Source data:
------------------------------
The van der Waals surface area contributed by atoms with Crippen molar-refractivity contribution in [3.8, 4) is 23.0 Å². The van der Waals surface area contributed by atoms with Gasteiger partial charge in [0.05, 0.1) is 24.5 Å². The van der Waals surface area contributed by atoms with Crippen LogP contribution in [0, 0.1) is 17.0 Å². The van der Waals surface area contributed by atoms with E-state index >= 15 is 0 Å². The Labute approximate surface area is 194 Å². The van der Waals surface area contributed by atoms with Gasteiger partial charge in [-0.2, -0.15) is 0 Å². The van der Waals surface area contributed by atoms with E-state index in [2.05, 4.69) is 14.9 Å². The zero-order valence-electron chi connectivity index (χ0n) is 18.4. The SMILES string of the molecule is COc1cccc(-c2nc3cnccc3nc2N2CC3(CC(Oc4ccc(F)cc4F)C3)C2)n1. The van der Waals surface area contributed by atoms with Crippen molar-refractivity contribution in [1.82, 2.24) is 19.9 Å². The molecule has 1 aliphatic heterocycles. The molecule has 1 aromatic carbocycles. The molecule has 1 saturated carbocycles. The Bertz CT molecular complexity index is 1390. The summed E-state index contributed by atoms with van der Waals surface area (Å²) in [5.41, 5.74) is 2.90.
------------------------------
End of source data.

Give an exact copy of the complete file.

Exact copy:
The van der Waals surface area contributed by atoms with Crippen molar-refractivity contribution in [3.8, 4) is 23.0 Å². The van der Waals surface area contributed by atoms with Gasteiger partial charge in [0.05, 0.1) is 24.5 Å². The van der Waals surface area contributed by atoms with Crippen LogP contribution in [0, 0.1) is 17.0 Å². The van der Waals surface area contributed by atoms with E-state index >= 15 is 0 Å². The Labute approximate surface area is 194 Å². The van der Waals surface area contributed by atoms with Gasteiger partial charge in [-0.2, -0.15) is 0 Å². The van der Waals surface area contributed by atoms with E-state index in [2.05, 4.69) is 14.9 Å². The zero-order valence-electron chi connectivity index (χ0n) is 18.4. The SMILES string of the molecule is COc1cccc(-c2nc3cnccc3nc2N2CC3(CC(Oc4ccc(F)cc4F)C3)C2)n1. The van der Waals surface area contributed by atoms with Crippen molar-refractivity contribution in [1.82, 2.24) is 19.9 Å². The molecule has 1 aliphatic heterocycles. The molecule has 1 aromatic carbocycles. The molecule has 1 saturated carbocycles. The Bertz CT molecular complexity index is 1390. The summed E-state index contributed by atoms with van der Waals surface area (Å²) in [5.41, 5.74) is 2.90.